Granted there are instances when a person CAN and will feel anger.

I am noting that often the offense is not extreme.

Therefore one can be wronged without feeling anger.  

 

Anger certainly is NOT a requirement for every wrong done to you. 

 

By the way I have been punched in the face, did not feel anger.

So it can happen.

 You can be punched accidentally - not everything is a deliberate affront. 

It hurt.   But I was not damaged.   I understood it was not intentional. 

It is NOT a perfect world.   Accidents happen.  

 

Not every wrong requires a person to rile up.

We must factor in that sometimes people just over-react for a bevy of reasons.

 

This Forum demonstrates continuously that even when we FEEL an emotional reaction

to an idea we see.....that we fundamentally disagree with - we often choose to try

understanding BEFORE anger as a reaction, no?

So too in real life.   

 

I would venture that hitting back is actually NOT most people's response to getting hit.

What the hell happened... is probably more likely.  Most of us are not walking around

doing things we expect to be hit over.    I don't think I have ever advocated people 

be a doormat or punching bag.  

 

You can choose a range of options, even when angry.  You can strike back.

it could be necessary.  Most often it would not be.   But that is

one option, when necessary.    For some revenge is a dish best served cold. 

For some - walking away is also an option.  

 

Not every wrong is an extreme, ongoing or even justified.   

Some are.  Some very much are not.

Understanding is the best first step to determine if you need to

bob, weave or run. ...or pick up a bigger stick to respond.   

 

If you note my comment was in response to this statement:

The person who has been wronged

needs to release anger over the wrong

 

Which indicated a premise I did not grasp as true. 

A person wronged does NOT need to release anger - if they have no anger.

Not every wrong results in anger.

 

von

Share this post


Link to post
46 minutes ago, VonNoble said:

Thanks for hanging with me on this one. 

 

If you have wronged me (which you have not) ...but if you did

and neither of us are believers in God....then there is really no issue.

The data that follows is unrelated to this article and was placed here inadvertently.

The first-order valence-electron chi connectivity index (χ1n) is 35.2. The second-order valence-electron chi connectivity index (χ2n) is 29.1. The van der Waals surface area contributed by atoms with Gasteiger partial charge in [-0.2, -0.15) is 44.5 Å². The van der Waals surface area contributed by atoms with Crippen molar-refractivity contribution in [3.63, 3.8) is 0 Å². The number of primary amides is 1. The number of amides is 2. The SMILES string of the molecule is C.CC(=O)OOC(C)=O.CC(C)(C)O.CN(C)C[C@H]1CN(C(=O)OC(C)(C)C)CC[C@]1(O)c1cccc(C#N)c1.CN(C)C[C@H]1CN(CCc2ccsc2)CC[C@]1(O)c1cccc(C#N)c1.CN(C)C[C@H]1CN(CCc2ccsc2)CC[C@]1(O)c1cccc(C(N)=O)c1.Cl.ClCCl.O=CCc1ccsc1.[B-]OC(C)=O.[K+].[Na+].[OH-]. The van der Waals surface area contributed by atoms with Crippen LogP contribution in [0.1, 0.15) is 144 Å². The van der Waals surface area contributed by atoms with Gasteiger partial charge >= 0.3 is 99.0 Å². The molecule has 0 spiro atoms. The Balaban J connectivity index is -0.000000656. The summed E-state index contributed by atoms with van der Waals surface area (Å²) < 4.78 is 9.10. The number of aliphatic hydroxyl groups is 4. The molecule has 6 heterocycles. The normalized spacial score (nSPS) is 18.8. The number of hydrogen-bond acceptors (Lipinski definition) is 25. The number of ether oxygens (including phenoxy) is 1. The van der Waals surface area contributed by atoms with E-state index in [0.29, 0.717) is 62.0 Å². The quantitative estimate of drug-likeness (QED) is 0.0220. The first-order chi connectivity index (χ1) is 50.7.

Each of us forgives the other because it is the normal flow of keeping our own life in order. 

 

For a God-Believer - some sects, as a matter of doctrine, believe that God DOES 

forgive them if and when they ask God to do so.  He does not withhold forgiveness, as I 

understand it - but grants it upon request. 

 

I sort of am confused by "God" as a supernatural being - ever being the injured party.

There may be a rule for a believer to come and state that the sinner "gets" that they 

broke a rule ....but I am confused that God needs to hear it.   It is more that the human

needs to say it for the human's benefit.  God doesn't need to hear it.   The human grows

if he says it.     

 

Or did I take a wrong turn here (I sometimes do) - help me out and run it by me one more time

please and thank you. 

 

von

 

 

For the sake of making a point, I'm going to indulge in a bit of fantasy.

 

I have plans to rob a bank, and now I go into the bank to execute those plans.  Things go wrong.  My plans do not go as I intended.  The bank guard gets shot.  I take hostages.  Some of them die.  When the police show up, more hostages die in the confused shooting, and some of the police are injured.

 

The next day, my lawyer issues a statement on my behalf.  I deeply regret my lack of judgement, which was caused by emotional distress.  I have repented and God has forgiven me.

 

None of the injured, or their grieving survivors, wants to hear about my forgiveness from God.  It's an insult to everyone.  Truly, rubbing salt into the wounds.

 

Now my point.  God is a third party.  It is for the injured to forgive.  Not the third party.  Unless we think that any wrong, done to anyone, is an injury to God.  In which case, God is an injured party.  This also makes God the representative of the injured, in which case God forgives on their behalf.  To be clear, I think this is the worst kind of theological BS.  

 

The need to confess to God is an interesting one.  God doesn't already know?  If, as you say, the confession is for the sake of the miscreant -- God is the wrong party to ask for forgiveness.  

Share this post


Link to post
2 minutes ago, Jonathan H. B. Lobl said:

 

 

For the sake of making a point, I'm going to indulge in a bit of fantasy.

 

I have plans to rob a bank, and now I go into the bank to execute those plans.  Things go wrong.  My plans do not go as I intended.  The bank guard gets shot.  I take hostages.  Some of them die.  When the police show up, more hostages die in the confused shooting, and some of the police are injured.

 

The next day, my lawyer issues a statement on my behalf.  I deeply regret my lack of judgement, which was caused by emotional distress.  I have repented and God has forgiven me.

 

None of the injured, or their grieving survivors, wants to hear about my forgiveness from God.  It's an insult to everyone.  Truly, rubbing salt into the wounds.